|Christchurch East School|
Christchurch East School in 2019
311 Gloucester Street, Christchurch
|Type||State Co-educational Primary and Intermediate school|
|Ministry of Education Institution no.||3317|
|School roll||270 (March 2020)|
Christchurch East School, initially referred to as East Christchurch School, is located in the central city of Christchurch, New Zealand.
The Canterbury Provincial Council passed The Education Ordinance 1873 in June of that year to consolidate law relating to public education.As a consequence, the Christchurch East School district was formed with the purpose of forming several new schools, and the committee held its first meeting on 13 August 1873. The committee approved plans for a school to be built in Gloucester Street on 15 December 1873; this school was named East Christchurch School.
From 1875 to 1878, Henry Hill was its headmaster,and his wife Emily Hill was head of the infants' department. The school had its centennial celebrations from 5 to 7 October 1973. Avonside School became part of this school at some point.
In March 2009, education minister Anne Tolley announced $41 million for school buildings, distributed to 81 schools around the country through the first allocation of property funding under the government's recently announced infrastructure package to address lack of space or need for new school buildings. Christchurch East School is one of the recipients.
The school was considered likely to be damaged in the February 2011 Christchurch earthquake, [ citation needed ]but it escaped major damage.
Originally a separate village, Halswell is now a residential suburb of Christchurch, New Zealand, located 9 kilometres (5.6 mi) southwest of Cathedral Square on State Highway 75.
Avonside is an eastern suburb in Christchurch, New Zealand. It is one of the oldest suburbs of the city, with only Heathcote being older.
The Canterbury Museum is a museum located in the central city of Christchurch, New Zealand, in the city's Cultural Precinct. The museum was established in 1867 with Julius von Haast – whose collection formed its core – as its first director. The building is registered as a "Historic Place – Category I " by Heritage New Zealand.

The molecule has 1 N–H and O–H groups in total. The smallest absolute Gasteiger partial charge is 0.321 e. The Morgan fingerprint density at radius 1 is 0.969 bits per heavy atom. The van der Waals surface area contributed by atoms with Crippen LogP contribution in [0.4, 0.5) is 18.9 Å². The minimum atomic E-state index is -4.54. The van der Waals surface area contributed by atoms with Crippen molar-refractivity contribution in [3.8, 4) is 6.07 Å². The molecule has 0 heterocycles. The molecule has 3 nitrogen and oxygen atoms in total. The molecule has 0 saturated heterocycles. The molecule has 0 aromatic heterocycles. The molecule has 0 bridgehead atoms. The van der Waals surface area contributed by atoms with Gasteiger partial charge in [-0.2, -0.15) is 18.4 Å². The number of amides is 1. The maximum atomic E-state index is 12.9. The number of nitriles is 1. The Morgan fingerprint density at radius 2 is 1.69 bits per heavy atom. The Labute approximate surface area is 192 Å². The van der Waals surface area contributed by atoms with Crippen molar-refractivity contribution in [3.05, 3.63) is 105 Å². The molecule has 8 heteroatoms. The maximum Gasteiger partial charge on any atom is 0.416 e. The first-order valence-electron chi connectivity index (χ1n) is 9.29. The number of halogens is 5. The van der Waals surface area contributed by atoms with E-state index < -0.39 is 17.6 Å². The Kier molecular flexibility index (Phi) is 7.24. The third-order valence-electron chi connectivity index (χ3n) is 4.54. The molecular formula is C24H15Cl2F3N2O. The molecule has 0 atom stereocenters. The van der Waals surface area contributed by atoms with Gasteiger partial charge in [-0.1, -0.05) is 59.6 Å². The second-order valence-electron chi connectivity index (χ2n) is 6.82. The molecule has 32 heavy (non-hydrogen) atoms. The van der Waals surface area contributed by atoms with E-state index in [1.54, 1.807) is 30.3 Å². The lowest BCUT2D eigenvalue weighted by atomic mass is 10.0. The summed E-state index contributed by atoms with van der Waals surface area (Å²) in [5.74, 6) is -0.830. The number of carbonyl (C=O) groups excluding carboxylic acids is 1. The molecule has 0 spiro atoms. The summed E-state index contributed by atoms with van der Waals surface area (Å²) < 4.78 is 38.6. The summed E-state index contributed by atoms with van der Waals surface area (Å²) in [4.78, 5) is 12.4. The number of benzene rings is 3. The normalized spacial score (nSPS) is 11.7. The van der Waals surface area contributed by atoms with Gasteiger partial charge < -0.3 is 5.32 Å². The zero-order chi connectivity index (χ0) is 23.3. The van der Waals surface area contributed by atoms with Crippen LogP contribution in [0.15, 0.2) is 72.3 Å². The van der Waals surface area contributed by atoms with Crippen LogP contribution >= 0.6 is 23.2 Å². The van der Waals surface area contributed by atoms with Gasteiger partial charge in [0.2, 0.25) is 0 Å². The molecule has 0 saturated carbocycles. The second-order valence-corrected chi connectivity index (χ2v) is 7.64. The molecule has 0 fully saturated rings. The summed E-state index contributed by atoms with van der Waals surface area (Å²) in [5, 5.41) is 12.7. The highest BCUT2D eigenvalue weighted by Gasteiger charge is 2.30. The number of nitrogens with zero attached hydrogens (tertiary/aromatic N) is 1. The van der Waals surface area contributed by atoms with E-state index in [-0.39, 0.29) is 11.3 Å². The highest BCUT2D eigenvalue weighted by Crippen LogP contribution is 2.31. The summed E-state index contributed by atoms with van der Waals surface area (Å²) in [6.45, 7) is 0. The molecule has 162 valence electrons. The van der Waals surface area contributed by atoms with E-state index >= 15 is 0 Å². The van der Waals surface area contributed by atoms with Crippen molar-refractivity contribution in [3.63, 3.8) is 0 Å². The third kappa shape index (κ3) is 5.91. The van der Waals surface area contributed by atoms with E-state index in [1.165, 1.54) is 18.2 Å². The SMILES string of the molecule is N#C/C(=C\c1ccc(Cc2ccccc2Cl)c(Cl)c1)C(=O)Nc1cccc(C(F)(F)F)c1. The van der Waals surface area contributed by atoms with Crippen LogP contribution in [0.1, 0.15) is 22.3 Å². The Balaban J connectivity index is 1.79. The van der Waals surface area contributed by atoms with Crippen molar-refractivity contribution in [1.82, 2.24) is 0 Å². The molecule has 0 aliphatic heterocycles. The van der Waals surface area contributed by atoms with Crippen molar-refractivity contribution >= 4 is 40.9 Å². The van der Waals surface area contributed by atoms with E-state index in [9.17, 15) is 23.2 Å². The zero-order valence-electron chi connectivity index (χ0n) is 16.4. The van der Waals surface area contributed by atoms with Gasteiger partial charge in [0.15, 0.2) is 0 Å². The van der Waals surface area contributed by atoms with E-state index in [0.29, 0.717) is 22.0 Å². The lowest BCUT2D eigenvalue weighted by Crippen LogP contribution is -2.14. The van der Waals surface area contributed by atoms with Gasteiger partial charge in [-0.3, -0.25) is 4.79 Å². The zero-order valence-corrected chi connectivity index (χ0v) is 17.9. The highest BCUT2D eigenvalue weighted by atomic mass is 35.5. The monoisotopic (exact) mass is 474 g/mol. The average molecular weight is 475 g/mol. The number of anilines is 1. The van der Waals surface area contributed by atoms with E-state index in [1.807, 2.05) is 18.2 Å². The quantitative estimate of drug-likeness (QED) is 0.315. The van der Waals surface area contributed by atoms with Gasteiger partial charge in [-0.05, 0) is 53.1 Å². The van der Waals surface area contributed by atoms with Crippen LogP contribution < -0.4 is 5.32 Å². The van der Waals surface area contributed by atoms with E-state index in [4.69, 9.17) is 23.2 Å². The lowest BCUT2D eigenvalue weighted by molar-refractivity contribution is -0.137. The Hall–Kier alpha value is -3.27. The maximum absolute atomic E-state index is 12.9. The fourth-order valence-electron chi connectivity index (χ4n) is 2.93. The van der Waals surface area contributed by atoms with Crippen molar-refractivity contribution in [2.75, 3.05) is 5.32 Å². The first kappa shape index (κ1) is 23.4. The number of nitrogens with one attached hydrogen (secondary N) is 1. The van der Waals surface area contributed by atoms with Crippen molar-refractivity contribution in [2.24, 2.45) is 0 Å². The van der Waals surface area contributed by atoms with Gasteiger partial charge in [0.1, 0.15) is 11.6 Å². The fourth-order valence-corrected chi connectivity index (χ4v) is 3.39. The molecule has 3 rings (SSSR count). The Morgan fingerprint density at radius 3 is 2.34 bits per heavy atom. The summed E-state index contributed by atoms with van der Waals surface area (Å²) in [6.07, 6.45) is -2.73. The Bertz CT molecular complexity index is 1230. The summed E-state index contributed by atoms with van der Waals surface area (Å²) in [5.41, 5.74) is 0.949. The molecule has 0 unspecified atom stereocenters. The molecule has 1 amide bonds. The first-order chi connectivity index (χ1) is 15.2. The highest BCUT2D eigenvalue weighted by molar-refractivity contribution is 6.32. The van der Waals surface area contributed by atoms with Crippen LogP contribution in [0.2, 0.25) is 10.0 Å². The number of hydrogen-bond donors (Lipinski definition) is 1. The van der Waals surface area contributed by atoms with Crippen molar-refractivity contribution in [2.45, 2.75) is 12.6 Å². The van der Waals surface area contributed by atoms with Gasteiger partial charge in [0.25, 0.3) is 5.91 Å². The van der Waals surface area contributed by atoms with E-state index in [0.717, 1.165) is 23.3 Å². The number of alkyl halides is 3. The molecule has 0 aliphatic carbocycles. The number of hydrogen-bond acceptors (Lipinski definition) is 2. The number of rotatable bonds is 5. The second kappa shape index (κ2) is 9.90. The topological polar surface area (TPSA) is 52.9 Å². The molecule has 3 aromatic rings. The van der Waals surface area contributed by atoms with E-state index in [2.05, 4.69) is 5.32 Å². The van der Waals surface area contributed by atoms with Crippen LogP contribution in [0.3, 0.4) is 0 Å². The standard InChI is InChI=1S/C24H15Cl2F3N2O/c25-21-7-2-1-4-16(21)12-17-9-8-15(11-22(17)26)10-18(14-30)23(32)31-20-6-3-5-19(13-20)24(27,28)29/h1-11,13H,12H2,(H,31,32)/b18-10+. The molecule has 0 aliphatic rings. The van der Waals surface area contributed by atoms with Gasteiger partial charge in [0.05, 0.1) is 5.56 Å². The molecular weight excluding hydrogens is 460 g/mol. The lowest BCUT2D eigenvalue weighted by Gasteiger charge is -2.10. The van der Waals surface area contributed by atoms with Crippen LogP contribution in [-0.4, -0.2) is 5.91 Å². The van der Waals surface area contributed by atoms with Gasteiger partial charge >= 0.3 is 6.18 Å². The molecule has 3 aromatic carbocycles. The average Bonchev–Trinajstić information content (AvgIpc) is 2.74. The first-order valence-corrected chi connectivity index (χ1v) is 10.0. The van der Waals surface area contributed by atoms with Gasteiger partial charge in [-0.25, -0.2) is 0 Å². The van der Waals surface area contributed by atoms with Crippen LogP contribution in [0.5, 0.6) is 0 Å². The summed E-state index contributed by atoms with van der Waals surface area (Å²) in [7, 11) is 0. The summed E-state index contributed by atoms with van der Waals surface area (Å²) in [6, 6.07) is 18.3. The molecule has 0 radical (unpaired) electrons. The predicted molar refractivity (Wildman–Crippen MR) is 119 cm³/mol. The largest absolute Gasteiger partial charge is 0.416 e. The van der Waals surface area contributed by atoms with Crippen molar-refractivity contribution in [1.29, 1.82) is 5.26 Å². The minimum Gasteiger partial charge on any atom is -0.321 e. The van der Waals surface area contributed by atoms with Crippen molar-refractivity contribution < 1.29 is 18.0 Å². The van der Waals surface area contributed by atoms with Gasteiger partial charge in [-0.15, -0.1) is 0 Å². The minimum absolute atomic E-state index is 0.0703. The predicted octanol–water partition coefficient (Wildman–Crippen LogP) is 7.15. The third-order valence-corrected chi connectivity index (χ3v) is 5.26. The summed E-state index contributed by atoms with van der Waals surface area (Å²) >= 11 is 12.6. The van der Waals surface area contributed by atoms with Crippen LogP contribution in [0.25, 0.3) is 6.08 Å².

Burnside High School is a state co-educational secondary school located in the suburb of Burnside in Christchurch, New Zealand. With a roll of 2527 students, it is the largest school in New Zealand outside Auckland, and is among the country's four largest schools.
Christchurch Girls' High School in Christchurch, New Zealand, was established in 1877 and is the second oldest girls-only secondary school in the country, after Otago Girls' High School.
William Rolleston was a New Zealand politician, public administrator, educationalist and Canterbury provincial superintendent.
Queen Elizabeth II Park was a multi-use stadium in Christchurch, New Zealand, located in a large park of the same name. The stadium had a capacity of 25,000 people and was built in 1973 to host the 1974 British Commonwealth Games, with a temporary 10,000 seat western stand erected for that event to take the capacity to 35,000. The stadium suffered some damage in the September 2010 Canterbury earthquake but was able to reopen, only to be damaged beyond repair in February 2011 Christchurch earthquake.
Benjamin Woolfield Mountfort was an English emigrant to New Zealand, where he became one of that country's most prominent 19th-century architects. He was instrumental in shaping the city of Christchurch's unique architectural identity and culture, and was appointed the first official Provincial Architect of the developing province of Canterbury. Heavily influenced by the Anglo-Catholic philosophy behind early Victorian architecture, he is credited with importing the Gothic revival style to New Zealand. His Gothic designs constructed in both wood and stone in the province are considered unique to New Zealand. Today, he is considered the founding architect of the province of Canterbury.